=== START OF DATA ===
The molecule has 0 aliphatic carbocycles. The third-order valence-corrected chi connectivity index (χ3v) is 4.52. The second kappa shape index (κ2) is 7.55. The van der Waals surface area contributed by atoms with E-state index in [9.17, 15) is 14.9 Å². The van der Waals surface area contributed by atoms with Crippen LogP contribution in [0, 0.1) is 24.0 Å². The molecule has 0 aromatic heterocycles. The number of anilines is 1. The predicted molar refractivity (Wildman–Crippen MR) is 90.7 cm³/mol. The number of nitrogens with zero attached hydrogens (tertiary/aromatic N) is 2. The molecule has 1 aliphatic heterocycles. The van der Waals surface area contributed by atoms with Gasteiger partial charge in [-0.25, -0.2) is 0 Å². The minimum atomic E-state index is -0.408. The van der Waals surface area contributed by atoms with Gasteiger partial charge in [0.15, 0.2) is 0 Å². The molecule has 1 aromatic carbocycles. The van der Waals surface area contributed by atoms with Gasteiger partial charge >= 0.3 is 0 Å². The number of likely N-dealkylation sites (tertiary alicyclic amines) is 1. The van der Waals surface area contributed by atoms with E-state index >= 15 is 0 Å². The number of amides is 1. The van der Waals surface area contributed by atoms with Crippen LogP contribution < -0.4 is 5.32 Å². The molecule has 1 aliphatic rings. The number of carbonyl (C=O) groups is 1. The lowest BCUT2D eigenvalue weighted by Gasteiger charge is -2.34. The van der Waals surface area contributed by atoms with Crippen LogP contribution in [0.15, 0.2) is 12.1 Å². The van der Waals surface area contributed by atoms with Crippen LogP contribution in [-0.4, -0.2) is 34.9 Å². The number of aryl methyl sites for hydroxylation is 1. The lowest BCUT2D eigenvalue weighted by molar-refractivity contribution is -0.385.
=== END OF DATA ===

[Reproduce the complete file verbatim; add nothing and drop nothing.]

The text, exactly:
The molecule has 0 aliphatic carbocycles. The third-order valence-corrected chi connectivity index (χ3v) is 4.52. The second kappa shape index (κ2) is 7.55. The van der Waals surface area contributed by atoms with E-state index in [9.17, 15) is 14.9 Å². The van der Waals surface area contributed by atoms with Crippen LogP contribution in [0, 0.1) is 24.0 Å². The molecule has 0 aromatic heterocycles. The number of anilines is 1. The predicted molar refractivity (Wildman–Crippen MR) is 90.7 cm³/mol. The number of nitrogens with zero attached hydrogens (tertiary/aromatic N) is 2. The molecule has 1 aliphatic heterocycles. The van der Waals surface area contributed by atoms with Gasteiger partial charge in [-0.25, -0.2) is 0 Å². The minimum atomic E-state index is -0.408. The van der Waals surface area contributed by atoms with Gasteiger partial charge in [0.15, 0.2) is 0 Å². The molecule has 1 aromatic carbocycles. The van der Waals surface area contributed by atoms with Gasteiger partial charge >= 0.3 is 0 Å². The number of likely N-dealkylation sites (tertiary alicyclic amines) is 1. The van der Waals surface area contributed by atoms with E-state index >= 15 is 0 Å². The number of amides is 1. The van der Waals surface area contributed by atoms with Crippen LogP contribution < -0.4 is 5.32 Å². The molecule has 1 aliphatic rings. The number of carbonyl (C=O) groups is 1. The lowest BCUT2D eigenvalue weighted by Gasteiger charge is -2.34. The van der Waals surface area contributed by atoms with Crippen LogP contribution in [0.15, 0.2) is 12.1 Å². The van der Waals surface area contributed by atoms with Crippen LogP contribution in [-0.4, -0.2) is 34.9 Å². The number of aryl methyl sites for hydroxylation is 1. The lowest BCUT2D eigenvalue weighted by molar-refractivity contribution is -0.385.